Newly married, with a china cabinet full of beautiful dishes, I often invited friends over for dinner. I loved everything about it, from the sparkly table settings to the well-planned meals and lingering at the table with friends.

Then we had children. The more kids we had, the fewer the dinner parties until they were pretty much a memory. With three children, the thought of preparing a meal and setting a table with crystal and china gave me hives. You might as well have laid out three kinds of hell and told me to pick one. It wasn’t happening.

But I missed it. I missed those grown-up meals and beautiful tables, but mostly I missed conversation. I decided to try something different – I invited friends (and sometimes strangers) to our table and stopped the Martha Stewart table dressing. Sometimes, I didn’t even make much of a meal.

That’s when I discovered it wasn’t the beauty of a table and it wasn’t even fabulous food (although I appreciate both of those) that I mattered to anyone. What I loved was, also was what my friends loved –  sharing a meal, telling stories and sharing life together. It didn’t even matter if the kids dropped the peas, one by one, on the floor. Over the years, our scarred table has become the most sacred place in our home – a place of laughter and tears, a place of dreaming and planning, a place of gathering.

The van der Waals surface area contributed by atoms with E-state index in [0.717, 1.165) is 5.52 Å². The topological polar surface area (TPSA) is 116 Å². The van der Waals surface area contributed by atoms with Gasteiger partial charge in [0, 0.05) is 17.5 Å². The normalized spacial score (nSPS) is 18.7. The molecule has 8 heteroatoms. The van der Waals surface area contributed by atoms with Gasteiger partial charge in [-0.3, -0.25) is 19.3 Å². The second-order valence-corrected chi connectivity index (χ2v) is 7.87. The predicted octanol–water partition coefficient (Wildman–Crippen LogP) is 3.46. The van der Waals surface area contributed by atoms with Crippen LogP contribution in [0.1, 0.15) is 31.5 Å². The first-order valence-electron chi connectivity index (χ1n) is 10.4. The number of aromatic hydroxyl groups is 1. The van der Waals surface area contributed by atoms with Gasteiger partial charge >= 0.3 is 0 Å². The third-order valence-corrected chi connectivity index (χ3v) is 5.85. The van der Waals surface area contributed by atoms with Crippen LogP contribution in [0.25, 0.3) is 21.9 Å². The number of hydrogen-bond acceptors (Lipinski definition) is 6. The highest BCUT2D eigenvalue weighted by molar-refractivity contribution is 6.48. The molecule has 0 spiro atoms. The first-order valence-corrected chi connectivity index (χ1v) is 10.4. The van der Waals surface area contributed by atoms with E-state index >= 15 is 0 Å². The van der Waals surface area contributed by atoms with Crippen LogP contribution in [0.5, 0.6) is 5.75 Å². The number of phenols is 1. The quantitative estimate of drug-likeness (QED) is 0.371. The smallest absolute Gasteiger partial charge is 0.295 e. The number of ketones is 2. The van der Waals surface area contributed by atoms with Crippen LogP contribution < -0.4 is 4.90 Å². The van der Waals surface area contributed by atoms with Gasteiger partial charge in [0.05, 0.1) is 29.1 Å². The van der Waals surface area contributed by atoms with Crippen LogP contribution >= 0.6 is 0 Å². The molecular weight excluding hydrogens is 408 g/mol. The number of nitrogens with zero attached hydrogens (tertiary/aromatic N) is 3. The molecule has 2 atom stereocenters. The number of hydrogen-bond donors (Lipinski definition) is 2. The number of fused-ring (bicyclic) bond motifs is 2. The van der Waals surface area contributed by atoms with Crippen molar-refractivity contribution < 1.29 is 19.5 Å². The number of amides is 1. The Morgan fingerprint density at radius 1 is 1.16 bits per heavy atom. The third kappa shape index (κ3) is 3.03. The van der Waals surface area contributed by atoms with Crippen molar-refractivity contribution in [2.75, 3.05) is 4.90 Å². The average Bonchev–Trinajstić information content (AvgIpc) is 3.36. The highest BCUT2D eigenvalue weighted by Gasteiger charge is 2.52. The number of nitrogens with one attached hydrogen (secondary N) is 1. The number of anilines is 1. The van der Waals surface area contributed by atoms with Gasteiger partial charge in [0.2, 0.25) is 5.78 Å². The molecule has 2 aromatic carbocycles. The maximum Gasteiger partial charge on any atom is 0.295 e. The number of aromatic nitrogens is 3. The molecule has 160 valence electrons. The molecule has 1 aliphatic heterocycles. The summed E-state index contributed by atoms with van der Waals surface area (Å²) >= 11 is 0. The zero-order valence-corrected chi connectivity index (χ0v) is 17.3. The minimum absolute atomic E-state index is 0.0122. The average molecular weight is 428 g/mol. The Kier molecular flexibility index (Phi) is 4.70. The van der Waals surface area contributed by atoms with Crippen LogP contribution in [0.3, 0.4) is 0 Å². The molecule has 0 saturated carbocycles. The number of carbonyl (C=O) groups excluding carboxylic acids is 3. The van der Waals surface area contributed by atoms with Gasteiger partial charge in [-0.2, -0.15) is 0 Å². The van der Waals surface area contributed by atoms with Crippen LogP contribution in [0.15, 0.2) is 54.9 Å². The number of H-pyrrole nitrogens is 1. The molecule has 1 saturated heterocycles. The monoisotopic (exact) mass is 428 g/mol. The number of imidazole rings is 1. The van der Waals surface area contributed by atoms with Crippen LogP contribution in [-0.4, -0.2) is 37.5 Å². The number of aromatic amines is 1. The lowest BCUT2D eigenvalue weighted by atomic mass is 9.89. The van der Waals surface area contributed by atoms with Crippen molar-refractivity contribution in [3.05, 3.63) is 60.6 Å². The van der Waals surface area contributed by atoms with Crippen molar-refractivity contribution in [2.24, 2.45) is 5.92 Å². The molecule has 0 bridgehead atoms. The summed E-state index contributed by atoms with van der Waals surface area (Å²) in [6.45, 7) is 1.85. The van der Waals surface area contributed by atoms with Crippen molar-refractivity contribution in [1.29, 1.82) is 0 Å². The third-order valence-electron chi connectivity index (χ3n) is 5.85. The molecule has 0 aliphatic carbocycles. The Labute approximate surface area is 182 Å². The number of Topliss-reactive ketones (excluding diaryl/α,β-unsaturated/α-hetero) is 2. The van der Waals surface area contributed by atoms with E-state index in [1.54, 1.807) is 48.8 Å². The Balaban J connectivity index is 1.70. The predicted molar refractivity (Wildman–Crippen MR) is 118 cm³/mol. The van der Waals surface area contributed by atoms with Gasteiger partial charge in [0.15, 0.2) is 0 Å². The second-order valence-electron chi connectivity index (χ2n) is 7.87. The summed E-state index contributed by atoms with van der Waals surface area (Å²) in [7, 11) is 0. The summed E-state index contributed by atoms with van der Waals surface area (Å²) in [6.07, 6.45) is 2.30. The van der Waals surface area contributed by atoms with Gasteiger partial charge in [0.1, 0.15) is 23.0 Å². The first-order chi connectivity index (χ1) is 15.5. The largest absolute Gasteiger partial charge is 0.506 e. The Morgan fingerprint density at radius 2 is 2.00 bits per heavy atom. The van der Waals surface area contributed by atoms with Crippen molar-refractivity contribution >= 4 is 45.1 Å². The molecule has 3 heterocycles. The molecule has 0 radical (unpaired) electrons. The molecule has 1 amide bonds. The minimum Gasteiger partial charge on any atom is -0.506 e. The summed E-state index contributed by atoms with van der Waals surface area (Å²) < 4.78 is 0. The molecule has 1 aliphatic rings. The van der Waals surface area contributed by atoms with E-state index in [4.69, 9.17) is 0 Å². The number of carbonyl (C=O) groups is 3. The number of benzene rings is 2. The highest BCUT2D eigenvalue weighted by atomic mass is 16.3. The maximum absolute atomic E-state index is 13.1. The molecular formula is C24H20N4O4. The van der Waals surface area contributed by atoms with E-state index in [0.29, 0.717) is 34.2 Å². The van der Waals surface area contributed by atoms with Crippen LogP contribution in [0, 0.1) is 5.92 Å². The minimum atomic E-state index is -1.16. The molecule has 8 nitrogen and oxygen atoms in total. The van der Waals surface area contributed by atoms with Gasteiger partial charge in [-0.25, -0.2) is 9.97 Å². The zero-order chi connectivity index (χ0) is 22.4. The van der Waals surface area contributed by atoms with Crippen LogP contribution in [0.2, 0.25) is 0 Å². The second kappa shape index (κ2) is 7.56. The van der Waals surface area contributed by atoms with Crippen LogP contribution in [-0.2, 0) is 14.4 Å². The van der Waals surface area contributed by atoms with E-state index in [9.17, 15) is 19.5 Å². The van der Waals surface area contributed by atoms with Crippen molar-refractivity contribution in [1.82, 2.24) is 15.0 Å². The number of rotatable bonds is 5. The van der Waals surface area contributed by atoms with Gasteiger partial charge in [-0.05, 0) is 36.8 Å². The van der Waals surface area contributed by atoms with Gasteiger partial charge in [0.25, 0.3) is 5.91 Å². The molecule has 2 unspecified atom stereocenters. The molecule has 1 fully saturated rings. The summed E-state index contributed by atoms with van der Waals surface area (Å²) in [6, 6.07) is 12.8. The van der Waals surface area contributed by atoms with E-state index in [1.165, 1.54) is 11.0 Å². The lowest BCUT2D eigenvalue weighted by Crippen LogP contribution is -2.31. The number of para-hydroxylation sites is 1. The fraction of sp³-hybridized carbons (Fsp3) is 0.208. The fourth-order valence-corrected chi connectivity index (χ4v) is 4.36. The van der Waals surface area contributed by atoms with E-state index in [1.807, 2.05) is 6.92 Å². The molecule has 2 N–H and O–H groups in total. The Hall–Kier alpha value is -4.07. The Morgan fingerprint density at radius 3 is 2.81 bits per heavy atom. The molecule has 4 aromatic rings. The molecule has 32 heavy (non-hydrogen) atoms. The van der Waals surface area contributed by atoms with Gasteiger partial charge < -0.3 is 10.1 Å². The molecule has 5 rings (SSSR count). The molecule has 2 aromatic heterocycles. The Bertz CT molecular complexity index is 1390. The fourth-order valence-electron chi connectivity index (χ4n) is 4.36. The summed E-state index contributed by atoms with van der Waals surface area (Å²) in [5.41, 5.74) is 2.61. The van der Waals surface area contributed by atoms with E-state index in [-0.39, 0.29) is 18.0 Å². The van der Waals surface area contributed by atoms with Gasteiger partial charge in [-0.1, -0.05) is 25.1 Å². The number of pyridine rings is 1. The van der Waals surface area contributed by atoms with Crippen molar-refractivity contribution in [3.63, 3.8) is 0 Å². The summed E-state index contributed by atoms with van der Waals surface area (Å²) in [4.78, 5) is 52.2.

These days I have discovered another dinner table that is beautiful. The table itself is utilitarian plastic, the plates are leftover from a school cafeteria 50 years ago. The food is good, but never fancy. The water is served in unglamorous Styrofoam.

Every Thursday night at our Circles meetings, we provide a free meal to everyone – the participants, the volunteers, all their children. At first, it was to make it convenient for everyone to attend a meeting after work. Now, it’s so much more than that. It has become that place where we laugh and sometimes cry, where we catch up with each other’s busy lives, where we dream and plan.

As a child, one of our recent Circles graduates longed for the family dinner. She dreamed of a table where her mother, father and siblings came together, ate together and did family together. It never happened. Not once. Not long ago, on a Thursday night after dinner, she told me, “I feel like this is my family and I’m finally getting to eat dinner at the table with them.”

I think she’s right. And it’s the most beautiful table where I’ve ever dined.